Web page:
Customize AutoCAD through Programming28 Mar, 2013 By: Andrew G. Roe
Learn how to search for text and modify layers with Visual Studio.NET.
We still have some more code to add before we’re ready to run this program.
13. In the Code window, just above the End Class statement, add the following:
Private Sub Form1_Load(ByVal sender As System.Object, ByVal e As System.EventArgs) _ Handles MyBase.Load txtSearch = Nothing intMatch = 0 intTextEntities = 0 AcadApp = GetObject(, "AutoCAD.Application") acadDoc = AcadApp.ActiveDocument For Each objLayer In acadDoc.Layers ListBox1.Items.Add(objLayer.Name) Next End Sub Private Sub TextBox1_TextChanged(ByVal sender As System.Object, ByVal e As System.EventArgs) Handles TextBox1.TextChanged txtSearch = TextBox1.Text End Sub Private Sub ListBox1_SelectedIndexChanged(ByVal sender As System.Object, ByVal e _ As System.EventArgs) Handles ListBox1.SelectedIndexChanged objNewLayer = ListBox1.SelectedItem End Sub End Class
The first piece of code contains a subroutine that defines what happens when the form loads. It assigns initial values for the text and integer variables, then gets the AutoCAD application object and document objects, respectively. A For Each…Next loop populates the list box with a list of active layers in the drawing.
The next code snippet contains a subroutine that defines what happens when the user types something in the text box and assigns this to the txtSearch variable. The final segment identifies which layer the user selects and assigns it to the objNewLayer variable. Let’s test the program.
1. With AutoCAD running and a drawing with some text entities open, click the Play button (or press F5) to build and run the application.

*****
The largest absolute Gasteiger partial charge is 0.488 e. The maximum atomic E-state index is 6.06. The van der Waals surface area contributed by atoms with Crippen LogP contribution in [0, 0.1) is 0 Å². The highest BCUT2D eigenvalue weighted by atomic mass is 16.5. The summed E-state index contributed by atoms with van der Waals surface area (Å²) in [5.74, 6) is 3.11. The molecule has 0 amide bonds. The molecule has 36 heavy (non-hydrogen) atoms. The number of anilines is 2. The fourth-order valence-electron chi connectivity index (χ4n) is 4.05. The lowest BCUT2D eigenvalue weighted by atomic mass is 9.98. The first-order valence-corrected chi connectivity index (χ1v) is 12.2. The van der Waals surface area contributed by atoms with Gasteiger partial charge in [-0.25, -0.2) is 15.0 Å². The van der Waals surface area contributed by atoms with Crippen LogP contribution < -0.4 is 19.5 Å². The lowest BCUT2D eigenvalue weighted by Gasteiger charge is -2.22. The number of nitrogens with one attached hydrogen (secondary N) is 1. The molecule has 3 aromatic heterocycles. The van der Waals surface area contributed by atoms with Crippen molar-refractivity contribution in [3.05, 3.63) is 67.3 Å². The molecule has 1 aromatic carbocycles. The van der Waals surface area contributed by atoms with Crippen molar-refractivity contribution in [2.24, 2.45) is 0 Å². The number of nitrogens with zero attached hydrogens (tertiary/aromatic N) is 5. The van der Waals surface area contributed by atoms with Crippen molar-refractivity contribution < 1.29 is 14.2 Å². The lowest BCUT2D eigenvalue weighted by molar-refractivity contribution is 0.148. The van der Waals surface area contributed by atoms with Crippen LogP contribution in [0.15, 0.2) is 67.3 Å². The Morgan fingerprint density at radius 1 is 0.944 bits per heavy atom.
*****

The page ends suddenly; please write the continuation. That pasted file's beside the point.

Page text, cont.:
2. Type some text that matches existing text somewhere in the drawing.
3. Select a layer from the list box, as shown in the figure below.
4. Click the button to search for the text and ask the user whether to move it to the selected layer.
5. Click the X in the upper-right corner of the form to stop execution of the program and close the form.
You can click File > Save All to save the code, the form, and the other elements of your .NET application. Visual Studio creates an EXE file that can be run as a standalone application outside the .NET environment.
You can also create a plugin — a module that can be run from within the AutoCAD environment. Autodesk describes this process in an online training document, "My First Plug-in Training."
This example illustrates some key concepts of accessing the AutoCAD object model and modifying entities programmatically. It requires AutoCAD to be running and contains no error handling.
In a real application, you'd want to check to see if AutoCAD is running, and if not, start it. You’d also want to provide error handling for those inevitable situations where users try to make the program do something unintended. And you can probably think of various ways to further customize this example, but this shows you how to get started.
In future installments of this series, we'll continue to explore additional facets of AutoCAD programming, such as building plugins and working with Autodesk’s vertical products. If you would like to suggest a topic, feel free to send me an e-mail.
About the Author: Andrew G. Roe
Autodesk Technical Evangelist Lynn Allen guides you through a different AutoCAD feature in every edition of her popular "Circles and Lines" tutorial series. For even more AutoCAD how-to, check out Lynn's quick tips in the Cadalyst Video Gallery. Subscribe to Cadalyst's free Tips & Tools Weekly e-newsletter and we'll notify you every time a new video tip is published. All exclusively from Cadalyst!